The cells of the adaptive immune system are special types of leukocytes, called lymphocytes. There are two main types of lymphocytes, B cells and T cells, which are derived from hematopoietic stem cells in the bone marrow. T cells are involved in cell-mediated immune response, whereas B cells are involved in the humoral immune response. The surface of each lymphatic cell has receptors that enable them to recognize foreign substances.
There are two major subtypes of T cells: the helper T cell and the killer T cell. Helper T cells are the major driving force and the main regulators of the immune defence. These cells do not kill infected cells or clear pathogens directly. Their primary task is to activate B cells and killer T cells. For helper T cells to activate any other cell, they themselves need to be activated. This happens through a process called antigen presentation. When the receptor of a helper T cell recognizes the antigen, the T cell is activated. Once activated, helper T cells start to divide and to produce proteins that activate B and T cells as well as other immune cells.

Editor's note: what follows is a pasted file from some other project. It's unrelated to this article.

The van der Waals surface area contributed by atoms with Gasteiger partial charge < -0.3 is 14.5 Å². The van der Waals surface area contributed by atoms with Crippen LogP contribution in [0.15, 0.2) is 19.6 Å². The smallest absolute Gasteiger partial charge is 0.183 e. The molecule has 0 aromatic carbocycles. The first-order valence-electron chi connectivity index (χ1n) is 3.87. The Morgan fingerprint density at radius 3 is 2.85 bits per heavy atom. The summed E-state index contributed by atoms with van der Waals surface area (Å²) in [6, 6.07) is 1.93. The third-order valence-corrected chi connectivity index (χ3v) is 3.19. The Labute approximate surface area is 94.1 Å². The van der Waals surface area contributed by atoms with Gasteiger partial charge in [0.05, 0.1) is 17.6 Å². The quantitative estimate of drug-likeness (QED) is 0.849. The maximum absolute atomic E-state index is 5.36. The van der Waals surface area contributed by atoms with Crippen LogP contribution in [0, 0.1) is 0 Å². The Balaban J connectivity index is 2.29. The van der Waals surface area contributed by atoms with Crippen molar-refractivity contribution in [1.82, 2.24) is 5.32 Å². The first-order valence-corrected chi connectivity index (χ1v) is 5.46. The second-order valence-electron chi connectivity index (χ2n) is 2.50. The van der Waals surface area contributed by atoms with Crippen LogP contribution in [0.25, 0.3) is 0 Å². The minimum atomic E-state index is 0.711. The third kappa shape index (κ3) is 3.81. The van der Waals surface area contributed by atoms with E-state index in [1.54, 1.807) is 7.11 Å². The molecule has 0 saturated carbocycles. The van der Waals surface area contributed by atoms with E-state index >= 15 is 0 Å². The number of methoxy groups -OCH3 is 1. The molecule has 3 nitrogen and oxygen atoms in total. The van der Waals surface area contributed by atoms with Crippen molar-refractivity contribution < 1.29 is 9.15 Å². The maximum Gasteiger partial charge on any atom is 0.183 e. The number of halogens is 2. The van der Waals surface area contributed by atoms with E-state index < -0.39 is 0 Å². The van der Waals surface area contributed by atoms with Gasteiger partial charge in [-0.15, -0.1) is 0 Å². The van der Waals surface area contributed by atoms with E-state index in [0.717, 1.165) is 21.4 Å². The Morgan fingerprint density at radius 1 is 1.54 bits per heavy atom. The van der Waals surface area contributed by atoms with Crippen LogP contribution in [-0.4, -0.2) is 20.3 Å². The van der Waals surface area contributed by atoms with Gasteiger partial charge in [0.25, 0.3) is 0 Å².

Killer T cells specialise in attacking infected cells of the body and do this by directly attacking other cells carrying foreign or abnormal antigens on their surfaces. Once they have been activated by a helper T cell they travel throughout the body and each killer T cell uses its receptors to search every cell that it meets to check for a virus or bacterium. They can also kill cancer cells. T cell killing of host cells is particularly important in preventing the replication of viruses.
The major function of B cells is the production of antibodies in response to foreign proteins of bacteria, viruses, and tumour cells. B cells search for antigen matching its receptors and when it finds such antigen it connects to it and a triggering signal inside of the B cell is set off. Once the B cell receives protein produced by the helper T cell it is fully activated. It can then...
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